Jump to content

  • Log in with Facebook Log in with Twitter Log in with Windows Live Log In with Google      Sign In   
  • Create Account

Submit your paper to J Biol Methods today!
Photo
- - - - -

Methods to Sequencing "Unknown" DNA


  • Please log in to reply
2 replies to this topic

#1 djvan

djvan

    Enthusiast

  • Active Members
  • PipPipPipPipPip
  • 30 posts
0
Neutral

Posted 15 September 2014 - 09:25 AM

Hello,

 

I'm trying to characterize a naturally occurring deletion in an animal model.  The deletion spans about 10 Mb, which I've determined qualitatively through end-point PCR (Wildtype vs. Deletion Model).  This has been confirmed by FISH several years ago.  I've mapped the deletion breakpoints to regions that are highly homologous to each other, suggesting a non-homologous recombination (germline cell, X-chromosome) event may be responsible.

 

With the breakpoints mapped to areas within 1kb of the breakpoint, I've attempted to "span" the deletion with primers nested at each end.  This has failed.  I know this region has a high GC content, and I've tried additives such as betaine to enhance PCR - still no luck.

 

So, I've looked into PCR-based methods for sequencing the unknown.   Ligation-mediated PCR (LM-PCR and Inverse PCR are two that I've encounter.  I was unsuccessful with Inverse PCR, and have had limited success with LM-PCR.  LM-PCR seems to be limited to amplicons of less than ~1kb, and due to the high homology at the breakpoints, I believe my amplicons are larger than this bp size limitations.  (I must move further out with my primers to gain specificity, which makes my amplicons greater than 1kb).  I determined the relative limitation by using wildtype DNA as a control.

 

Does anyone else know of other techniques to sequencing the unknown?  I only have funding for low throughput (Sanger) sequencing.  I'm trying to avoid making a library, but will do it as a last resort.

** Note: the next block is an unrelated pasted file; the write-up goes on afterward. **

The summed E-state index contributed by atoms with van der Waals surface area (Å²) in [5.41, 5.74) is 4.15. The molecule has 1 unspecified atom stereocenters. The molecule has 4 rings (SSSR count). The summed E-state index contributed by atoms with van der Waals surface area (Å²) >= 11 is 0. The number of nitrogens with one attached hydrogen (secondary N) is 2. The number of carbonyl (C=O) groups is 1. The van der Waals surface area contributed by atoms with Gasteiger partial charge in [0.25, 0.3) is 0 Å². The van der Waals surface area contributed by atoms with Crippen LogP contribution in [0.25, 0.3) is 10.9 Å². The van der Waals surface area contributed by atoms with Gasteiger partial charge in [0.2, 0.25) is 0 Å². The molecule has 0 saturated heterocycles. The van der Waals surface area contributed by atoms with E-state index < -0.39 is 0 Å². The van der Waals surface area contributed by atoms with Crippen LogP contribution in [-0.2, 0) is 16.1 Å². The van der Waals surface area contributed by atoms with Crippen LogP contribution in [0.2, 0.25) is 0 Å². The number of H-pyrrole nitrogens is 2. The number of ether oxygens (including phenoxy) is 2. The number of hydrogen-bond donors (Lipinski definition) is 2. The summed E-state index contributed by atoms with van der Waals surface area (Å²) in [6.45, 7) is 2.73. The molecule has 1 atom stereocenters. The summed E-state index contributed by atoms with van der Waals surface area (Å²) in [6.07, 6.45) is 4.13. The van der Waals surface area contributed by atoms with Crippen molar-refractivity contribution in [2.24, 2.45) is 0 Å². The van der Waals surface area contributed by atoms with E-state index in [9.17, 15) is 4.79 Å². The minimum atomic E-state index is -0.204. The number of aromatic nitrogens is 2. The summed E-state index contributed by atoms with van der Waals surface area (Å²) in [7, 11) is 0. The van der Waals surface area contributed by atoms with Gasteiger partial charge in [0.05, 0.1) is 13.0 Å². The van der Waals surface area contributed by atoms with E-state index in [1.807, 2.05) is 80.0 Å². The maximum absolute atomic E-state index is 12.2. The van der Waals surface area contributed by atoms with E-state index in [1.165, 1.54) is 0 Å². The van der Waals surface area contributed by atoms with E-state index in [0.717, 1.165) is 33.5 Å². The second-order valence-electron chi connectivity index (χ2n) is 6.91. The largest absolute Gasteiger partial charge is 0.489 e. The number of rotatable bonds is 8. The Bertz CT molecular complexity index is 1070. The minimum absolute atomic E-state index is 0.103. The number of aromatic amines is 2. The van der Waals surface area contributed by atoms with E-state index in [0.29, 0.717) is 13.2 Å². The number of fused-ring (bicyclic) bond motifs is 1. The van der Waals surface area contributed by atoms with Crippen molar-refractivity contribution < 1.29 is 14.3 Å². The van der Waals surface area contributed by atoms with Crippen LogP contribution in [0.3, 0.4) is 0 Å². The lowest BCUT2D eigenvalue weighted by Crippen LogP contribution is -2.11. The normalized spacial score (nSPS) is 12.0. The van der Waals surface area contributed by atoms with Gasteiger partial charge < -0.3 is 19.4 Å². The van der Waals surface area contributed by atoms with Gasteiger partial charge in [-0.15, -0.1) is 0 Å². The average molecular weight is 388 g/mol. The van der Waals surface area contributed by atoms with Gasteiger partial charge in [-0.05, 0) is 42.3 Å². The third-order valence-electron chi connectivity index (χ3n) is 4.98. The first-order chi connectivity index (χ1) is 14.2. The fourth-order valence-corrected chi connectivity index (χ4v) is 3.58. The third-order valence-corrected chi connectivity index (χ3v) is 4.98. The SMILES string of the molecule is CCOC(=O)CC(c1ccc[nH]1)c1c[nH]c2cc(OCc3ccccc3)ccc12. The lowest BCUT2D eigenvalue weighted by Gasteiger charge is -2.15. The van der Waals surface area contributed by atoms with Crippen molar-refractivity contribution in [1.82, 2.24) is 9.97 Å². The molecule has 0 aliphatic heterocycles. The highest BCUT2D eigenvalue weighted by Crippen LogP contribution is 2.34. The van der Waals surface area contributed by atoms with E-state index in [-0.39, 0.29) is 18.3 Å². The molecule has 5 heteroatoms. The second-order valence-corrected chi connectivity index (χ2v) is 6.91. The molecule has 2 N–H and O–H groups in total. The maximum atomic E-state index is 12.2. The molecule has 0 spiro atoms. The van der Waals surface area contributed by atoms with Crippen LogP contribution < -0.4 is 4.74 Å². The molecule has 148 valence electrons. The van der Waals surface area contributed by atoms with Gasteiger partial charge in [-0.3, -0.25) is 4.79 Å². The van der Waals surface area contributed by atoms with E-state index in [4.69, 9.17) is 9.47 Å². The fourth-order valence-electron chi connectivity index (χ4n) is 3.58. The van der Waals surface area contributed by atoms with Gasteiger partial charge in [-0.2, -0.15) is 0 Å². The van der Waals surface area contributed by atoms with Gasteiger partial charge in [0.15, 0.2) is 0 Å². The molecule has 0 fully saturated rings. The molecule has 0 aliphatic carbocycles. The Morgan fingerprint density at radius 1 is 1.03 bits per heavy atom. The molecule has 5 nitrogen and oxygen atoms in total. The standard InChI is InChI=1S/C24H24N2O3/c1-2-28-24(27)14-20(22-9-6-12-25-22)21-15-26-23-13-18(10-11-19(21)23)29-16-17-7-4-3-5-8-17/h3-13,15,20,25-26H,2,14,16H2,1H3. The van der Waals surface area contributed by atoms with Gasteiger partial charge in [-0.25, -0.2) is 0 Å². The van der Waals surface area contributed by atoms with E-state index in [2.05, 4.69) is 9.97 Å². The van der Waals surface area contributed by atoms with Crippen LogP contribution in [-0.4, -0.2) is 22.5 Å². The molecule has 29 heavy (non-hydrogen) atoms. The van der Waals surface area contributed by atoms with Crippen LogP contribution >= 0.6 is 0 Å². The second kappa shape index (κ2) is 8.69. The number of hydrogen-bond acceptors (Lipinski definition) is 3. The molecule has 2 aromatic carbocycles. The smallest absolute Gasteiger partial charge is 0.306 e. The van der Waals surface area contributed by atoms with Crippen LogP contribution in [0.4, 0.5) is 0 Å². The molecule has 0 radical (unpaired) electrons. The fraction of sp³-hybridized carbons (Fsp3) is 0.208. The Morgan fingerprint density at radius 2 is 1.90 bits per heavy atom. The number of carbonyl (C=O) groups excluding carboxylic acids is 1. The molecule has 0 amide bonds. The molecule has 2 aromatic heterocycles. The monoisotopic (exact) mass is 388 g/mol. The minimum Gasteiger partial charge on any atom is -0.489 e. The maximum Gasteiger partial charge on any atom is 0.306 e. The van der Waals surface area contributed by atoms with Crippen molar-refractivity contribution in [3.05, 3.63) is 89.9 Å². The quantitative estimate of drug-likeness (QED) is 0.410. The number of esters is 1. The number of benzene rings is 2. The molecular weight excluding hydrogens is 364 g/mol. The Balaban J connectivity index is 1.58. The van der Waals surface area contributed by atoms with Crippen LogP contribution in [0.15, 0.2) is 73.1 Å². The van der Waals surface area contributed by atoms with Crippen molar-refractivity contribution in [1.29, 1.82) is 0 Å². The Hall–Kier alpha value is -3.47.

Any input is greatly appreciated.

 

 

 

 

 

 

 



#2 phage434

phage434

    Veteran

  • Global Moderators
  • PipPipPipPipPipPipPipPipPipPip
  • 2,484 posts
251
Excellent

Posted 15 September 2014 - 01:28 PM

How did inverse PCR fail? Did you try several different enzymes? It has worked well for me in the past.

 

I'm unfamiliar with LM-PCR, but another technique which has worked for me is random digestion with an enzyme, followed by ligation of a known sequence adapter, followed by PCR from your known sequence and your adapter sequence. If you do this with more than one enzymes, you can often ping-pong between these ligation reactions, essentially primer walking the region, without doing anything more than making a new primer.



#3 djvan

djvan

    Enthusiast

  • Active Members
  • PipPipPipPipPip
  • 30 posts
0
Neutral

Posted 16 September 2014 - 06:03 AM

Hi Phage,

 

What you described in your second paragraph is essentially LM-PCR.    I can't get it to work at greater than 1kb amplicons. 

 

I never got the self-annealed DNA fragment of interest in inverse PCR; no exponential amplification was ever achieved.

 

 






Home - About - Terms of Service - Privacy - Contact Us

©1999-2013 Protocol Online, All rights reserved.